The price of natural gas continued to drop Thursday after the government said U.S. supplies are well above normal for this time of year.
Natural gas prices fell 9 cents, or 3.1 percent, to $2.69 per 1,000 cubic feet in morning trading in New York. They've fallen by 13 percent in the past week as relatively mild winter weather cut heating demand. About half of U.S. homeowners use natural gas for heat.
Americans are using less at a time when energy companies are pumping more from fields around the country. Production is booming as rising crude oil prices encourage the industry to tap new oil and gas fields in North America. Oil and gas are often found in the same geological formations.
Gas supplies have ballooned since fall. On Thursday, the Energy Information Administration said supplies are 13.4 percent higher than what they were a year ago and 17 percent above the five-year average.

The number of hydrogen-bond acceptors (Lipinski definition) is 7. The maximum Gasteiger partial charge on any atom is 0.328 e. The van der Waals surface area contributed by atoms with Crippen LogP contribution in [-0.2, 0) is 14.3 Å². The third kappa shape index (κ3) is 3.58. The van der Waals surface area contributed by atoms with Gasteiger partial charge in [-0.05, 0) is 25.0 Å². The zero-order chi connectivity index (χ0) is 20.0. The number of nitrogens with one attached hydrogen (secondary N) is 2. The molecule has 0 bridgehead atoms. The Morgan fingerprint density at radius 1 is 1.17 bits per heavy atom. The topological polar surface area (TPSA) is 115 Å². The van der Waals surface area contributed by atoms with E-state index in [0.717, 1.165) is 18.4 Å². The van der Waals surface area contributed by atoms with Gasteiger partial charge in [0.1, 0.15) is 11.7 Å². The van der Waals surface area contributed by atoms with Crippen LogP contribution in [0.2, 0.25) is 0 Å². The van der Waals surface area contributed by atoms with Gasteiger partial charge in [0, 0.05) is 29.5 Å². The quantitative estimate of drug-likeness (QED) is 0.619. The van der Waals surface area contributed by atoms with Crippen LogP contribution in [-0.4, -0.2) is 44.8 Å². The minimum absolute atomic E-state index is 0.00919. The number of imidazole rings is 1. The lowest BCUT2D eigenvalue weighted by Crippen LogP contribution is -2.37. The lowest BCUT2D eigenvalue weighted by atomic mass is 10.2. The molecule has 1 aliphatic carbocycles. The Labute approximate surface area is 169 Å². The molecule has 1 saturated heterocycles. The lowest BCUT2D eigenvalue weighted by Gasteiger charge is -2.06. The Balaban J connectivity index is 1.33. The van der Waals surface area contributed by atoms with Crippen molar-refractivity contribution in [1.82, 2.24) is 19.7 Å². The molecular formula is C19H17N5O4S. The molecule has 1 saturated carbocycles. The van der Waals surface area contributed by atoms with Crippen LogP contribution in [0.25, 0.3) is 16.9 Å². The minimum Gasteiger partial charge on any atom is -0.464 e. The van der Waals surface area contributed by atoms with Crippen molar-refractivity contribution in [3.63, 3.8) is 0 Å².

In other energy trading, oil prices rose as striking oil workers threatened to shut down production in Nigeria. Nigeria is the fifth-largest oil exporter to the U.S., and a shutdown would force American refineries to replace 630,000 barrels per day of crude. Nigerian workers, who have been protesting the end of long-standing government fuel subsidies, may cut off oil production starting Sunday.
A number of international oil companies operate in Nigeria; including ExxonMobil, Chevron, France's Total, Royal Dutch Shell, ConocoPhillips, Brazil's Petrobras and others. Much of the production is on offshore platforms.
Benchmark crude jumped by $1.38 to $102.25 per barrel in New York. Brent crude rose by $1.57 to $113.63 per barrel in London.
Meanwhile, U.S. gasoline prices rose by a penny to a national average of $3.38 per gallon, according to auto club AAA, Wright Express and Oil Price Information Service. A gallon of regular unleaded is 11.3 cents higher than it was a month ago and 28.9 cents more expensive than the same time last year.
Heating oil rose by 5 cents to $3.11 per gallon, while gasoline futures increased by 3 cents to $2.79 per gallon.
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